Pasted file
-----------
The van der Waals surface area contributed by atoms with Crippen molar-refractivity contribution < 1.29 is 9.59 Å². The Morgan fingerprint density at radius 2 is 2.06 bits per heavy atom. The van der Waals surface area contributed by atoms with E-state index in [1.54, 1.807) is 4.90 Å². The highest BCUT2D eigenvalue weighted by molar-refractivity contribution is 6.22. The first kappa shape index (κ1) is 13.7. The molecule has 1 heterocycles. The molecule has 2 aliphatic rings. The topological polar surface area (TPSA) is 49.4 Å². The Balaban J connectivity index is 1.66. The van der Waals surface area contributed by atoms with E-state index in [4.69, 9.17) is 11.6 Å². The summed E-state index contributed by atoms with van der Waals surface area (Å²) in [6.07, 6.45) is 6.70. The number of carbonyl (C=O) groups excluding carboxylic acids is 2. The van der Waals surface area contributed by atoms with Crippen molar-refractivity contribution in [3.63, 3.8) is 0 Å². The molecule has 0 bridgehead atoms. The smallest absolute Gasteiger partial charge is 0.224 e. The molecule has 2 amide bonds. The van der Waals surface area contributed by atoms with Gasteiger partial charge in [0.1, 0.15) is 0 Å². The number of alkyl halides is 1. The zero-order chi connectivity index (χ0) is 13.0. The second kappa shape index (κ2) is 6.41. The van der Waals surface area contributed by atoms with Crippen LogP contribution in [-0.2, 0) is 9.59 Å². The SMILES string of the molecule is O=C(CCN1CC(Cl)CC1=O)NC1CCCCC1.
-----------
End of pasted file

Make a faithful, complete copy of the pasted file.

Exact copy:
The van der Waals surface area contributed by atoms with Crippen molar-refractivity contribution < 1.29 is 9.59 Å². The Morgan fingerprint density at radius 2 is 2.06 bits per heavy atom. The van der Waals surface area contributed by atoms with E-state index in [1.54, 1.807) is 4.90 Å². The highest BCUT2D eigenvalue weighted by molar-refractivity contribution is 6.22. The first kappa shape index (κ1) is 13.7. The molecule has 1 heterocycles. The molecule has 2 aliphatic rings. The topological polar surface area (TPSA) is 49.4 Å². The Balaban J connectivity index is 1.66. The van der Waals surface area contributed by atoms with E-state index in [4.69, 9.17) is 11.6 Å². The summed E-state index contributed by atoms with van der Waals surface area (Å²) in [6.07, 6.45) is 6.70. The number of carbonyl (C=O) groups excluding carboxylic acids is 2. The van der Waals surface area contributed by atoms with Crippen molar-refractivity contribution in [3.63, 3.8) is 0 Å². The molecule has 0 bridgehead atoms. The smallest absolute Gasteiger partial charge is 0.224 e. The molecule has 2 amide bonds. The van der Waals surface area contributed by atoms with Gasteiger partial charge in [0.1, 0.15) is 0 Å². The number of alkyl halides is 1. The zero-order chi connectivity index (χ0) is 13.0. The second kappa shape index (κ2) is 6.41. The van der Waals surface area contributed by atoms with Crippen LogP contribution in [-0.2, 0) is 9.59 Å². The SMILES string of the molecule is O=C(CCN1CC(Cl)CC1=O)NC1CCCCC1.